A lot of development work went into this new version of the Ecotec; it wasn't simply a matter of plunking a turbo on the engine. Indeed, every major casting was redesigned to provide a heightened level of reliability, though the engine was originally designed for use in forced-induction applications.
As with the new supercharged Northstar engine in the new Cadillac XLR, the displacement of the Solstice GXP's is slightly smaller than the normally aspirated version. Both feature a reduced bore size to increase cylinder-wall thickness. The Ecotec Turbo's stroke is also reduced and features a beefy, forged-steel crankshaft for additional durability. Bore and stroke are 86x86 mm (3.38x3.38 inches) for a total displacement of 1,998 cc's or 122 ci.
The Ecotec 2.0-liter Turbo uses a stronger "Gen II" Ecotec engine block, which was developed with input from racing experience to support increased horsepower and torque. Cylinder-block bulkheads -- the areas where the main bearing caps are attached -- and the cylinder walls are enlarged for strength. Other areas of the engine were enhanced to reinforce the structure, and the water jacket is deeper for added cooling capacity and improved cylinder-bore roundness. This architecture is shared with the 2.4-liter Ecotec engine that debuted in the Pontiac Solstice roadster.
Its bottom end is also upgraded to handle the additional boost. In addition to the forged-steel crankshaft, the Ecotec Turbo also employs forged connecting rods and cast pistons. The pistons feature a dish shape that deflects injected fuel toward the spark plugs. They are cooled with a jet-spray of oil on their undersides that directs the oil into a cast-in channel inside the piston, further resisting detonation.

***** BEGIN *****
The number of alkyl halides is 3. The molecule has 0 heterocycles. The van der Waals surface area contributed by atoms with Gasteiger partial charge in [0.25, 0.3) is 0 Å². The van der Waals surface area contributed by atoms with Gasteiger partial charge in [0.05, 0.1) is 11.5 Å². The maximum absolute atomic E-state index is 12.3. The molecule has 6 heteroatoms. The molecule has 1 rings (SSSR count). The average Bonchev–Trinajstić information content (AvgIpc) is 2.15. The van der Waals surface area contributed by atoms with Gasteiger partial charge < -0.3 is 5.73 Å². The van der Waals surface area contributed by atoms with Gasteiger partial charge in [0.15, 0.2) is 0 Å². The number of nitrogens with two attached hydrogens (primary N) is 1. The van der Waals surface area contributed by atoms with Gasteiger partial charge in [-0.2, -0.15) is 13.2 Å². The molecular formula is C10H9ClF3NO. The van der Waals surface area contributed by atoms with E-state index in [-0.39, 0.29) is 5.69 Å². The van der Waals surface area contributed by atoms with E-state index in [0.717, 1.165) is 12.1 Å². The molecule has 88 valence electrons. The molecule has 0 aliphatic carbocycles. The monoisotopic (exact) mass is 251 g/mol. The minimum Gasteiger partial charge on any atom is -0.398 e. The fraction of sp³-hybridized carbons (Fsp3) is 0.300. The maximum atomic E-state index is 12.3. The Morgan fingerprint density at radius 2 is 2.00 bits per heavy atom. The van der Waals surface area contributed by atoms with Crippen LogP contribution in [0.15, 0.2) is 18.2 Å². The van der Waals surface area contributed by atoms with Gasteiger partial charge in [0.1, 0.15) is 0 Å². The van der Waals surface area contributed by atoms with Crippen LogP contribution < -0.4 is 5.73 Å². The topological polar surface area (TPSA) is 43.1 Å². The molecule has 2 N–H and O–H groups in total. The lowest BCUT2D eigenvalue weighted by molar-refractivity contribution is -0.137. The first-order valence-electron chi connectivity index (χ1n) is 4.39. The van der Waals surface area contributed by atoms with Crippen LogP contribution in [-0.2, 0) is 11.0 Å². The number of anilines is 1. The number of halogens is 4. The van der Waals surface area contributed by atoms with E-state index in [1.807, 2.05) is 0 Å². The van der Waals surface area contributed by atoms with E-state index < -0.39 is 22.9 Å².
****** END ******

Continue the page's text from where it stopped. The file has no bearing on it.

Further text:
Additionally, the Ecotec 2.0-liter Turbo four benefits from variable valve timing and an intercooled, twin-scroll turbocharger system to provide boost. A dual-scroll design is used on the exhaust turbine and speeds up velocity and response, much in the same way a two-plane intake manifold performs the identical function. The result is a nearly lag-free system, one that gives the 2.0-liter four the feel of a much larger engine. Dual cam phasing complements the turbocharging by optimizing valve timing at lower rpm for best turbo response and quick engine build-up time. "There is virtually no lag with this system," says Ed Groff, assistant chief engineer, Ecotec 2.0-liter Turbo engine. "Throttle response is immediate. The engine acts like it has a larger displacement engine."
Its turbocharger provides up to approximately 20 pounds of boost. It is matched to the engine's displacement and performance objectives, and is supported by the air-to-air intercooling system, which reduces inlet temperature pf the turbo-compressed air by approximately 212 degrees (100 degrees C), enhancing performance because cooler air is denser.
Well then, that explains it..Axel said:TorqueIT,
Some of the answer lies in part of a mag review of this engine:
Use what ya got!TorqueIT said:Well then, that explains it..
Although the original Ecotec has been able to withstand 750hp with aftermarket mods, so I still wonder why they didn't just keep the extra displacment and modify it from there.
Wonder what it would take to push this new engine into the 300 range? :thumbs: